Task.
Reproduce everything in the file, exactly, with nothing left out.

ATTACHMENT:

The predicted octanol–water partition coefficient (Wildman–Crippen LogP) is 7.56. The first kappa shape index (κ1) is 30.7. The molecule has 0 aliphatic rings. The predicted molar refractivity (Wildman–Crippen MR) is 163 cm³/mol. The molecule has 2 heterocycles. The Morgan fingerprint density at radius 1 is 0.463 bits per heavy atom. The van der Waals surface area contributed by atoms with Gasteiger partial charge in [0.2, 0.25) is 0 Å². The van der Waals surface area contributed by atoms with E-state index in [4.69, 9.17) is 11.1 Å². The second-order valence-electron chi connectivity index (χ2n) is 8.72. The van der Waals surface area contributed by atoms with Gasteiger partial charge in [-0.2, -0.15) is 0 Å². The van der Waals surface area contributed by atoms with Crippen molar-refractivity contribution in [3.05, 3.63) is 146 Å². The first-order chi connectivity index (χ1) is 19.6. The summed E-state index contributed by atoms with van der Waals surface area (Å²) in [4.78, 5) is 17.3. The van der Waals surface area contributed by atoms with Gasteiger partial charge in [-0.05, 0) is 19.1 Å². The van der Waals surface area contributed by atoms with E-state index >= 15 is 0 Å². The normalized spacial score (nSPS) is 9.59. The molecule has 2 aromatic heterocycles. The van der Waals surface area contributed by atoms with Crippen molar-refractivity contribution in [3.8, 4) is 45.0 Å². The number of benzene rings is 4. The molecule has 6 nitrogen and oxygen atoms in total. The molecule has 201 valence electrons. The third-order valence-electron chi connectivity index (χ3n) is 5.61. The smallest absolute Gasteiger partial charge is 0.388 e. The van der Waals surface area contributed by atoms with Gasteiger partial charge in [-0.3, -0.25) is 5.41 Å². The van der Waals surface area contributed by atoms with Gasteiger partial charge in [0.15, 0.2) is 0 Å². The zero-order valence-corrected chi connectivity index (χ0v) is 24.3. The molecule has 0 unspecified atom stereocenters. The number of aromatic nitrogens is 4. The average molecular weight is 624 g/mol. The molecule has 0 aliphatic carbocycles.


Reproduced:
The predicted octanol–water partition coefficient (Wildman–Crippen LogP) is 7.56. The first kappa shape index (κ1) is 30.7. The molecule has 0 aliphatic rings. The predicted molar refractivity (Wildman–Crippen MR) is 163 cm³/mol. The molecule has 2 heterocycles. The Morgan fingerprint density at radius 1 is 0.463 bits per heavy atom. The van der Waals surface area contributed by atoms with Gasteiger partial charge in [0.2, 0.25) is 0 Å². The van der Waals surface area contributed by atoms with E-state index in [4.69, 9.17) is 11.1 Å². The second-order valence-electron chi connectivity index (χ2n) is 8.72. The van der Waals surface area contributed by atoms with Gasteiger partial charge in [-0.2, -0.15) is 0 Å². The van der Waals surface area contributed by atoms with Crippen molar-refractivity contribution in [3.05, 3.63) is 146 Å². The first-order chi connectivity index (χ1) is 19.6. The summed E-state index contributed by atoms with van der Waals surface area (Å²) in [4.78, 5) is 17.3. The van der Waals surface area contributed by atoms with Gasteiger partial charge in [-0.05, 0) is 19.1 Å². The van der Waals surface area contributed by atoms with E-state index >= 15 is 0 Å². The normalized spacial score (nSPS) is 9.59. The molecule has 2 aromatic heterocycles. The van der Waals surface area contributed by atoms with Crippen molar-refractivity contribution in [3.8, 4) is 45.0 Å². The number of benzene rings is 4. The molecule has 6 nitrogen and oxygen atoms in total. The molecule has 201 valence electrons. The third-order valence-electron chi connectivity index (χ3n) is 5.61. The smallest absolute Gasteiger partial charge is 0.388 e. The van der Waals surface area contributed by atoms with Gasteiger partial charge in [-0.3, -0.25) is 5.41 Å². The van der Waals surface area contributed by atoms with Gasteiger partial charge in [0.15, 0.2) is 0 Å². The zero-order valence-corrected chi connectivity index (χ0v) is 24.3. The molecule has 0 unspecified atom stereocenters. The number of aromatic nitrogens is 4. The average molecular weight is 624 g/mol. The molecule has 0 aliphatic carbocycles.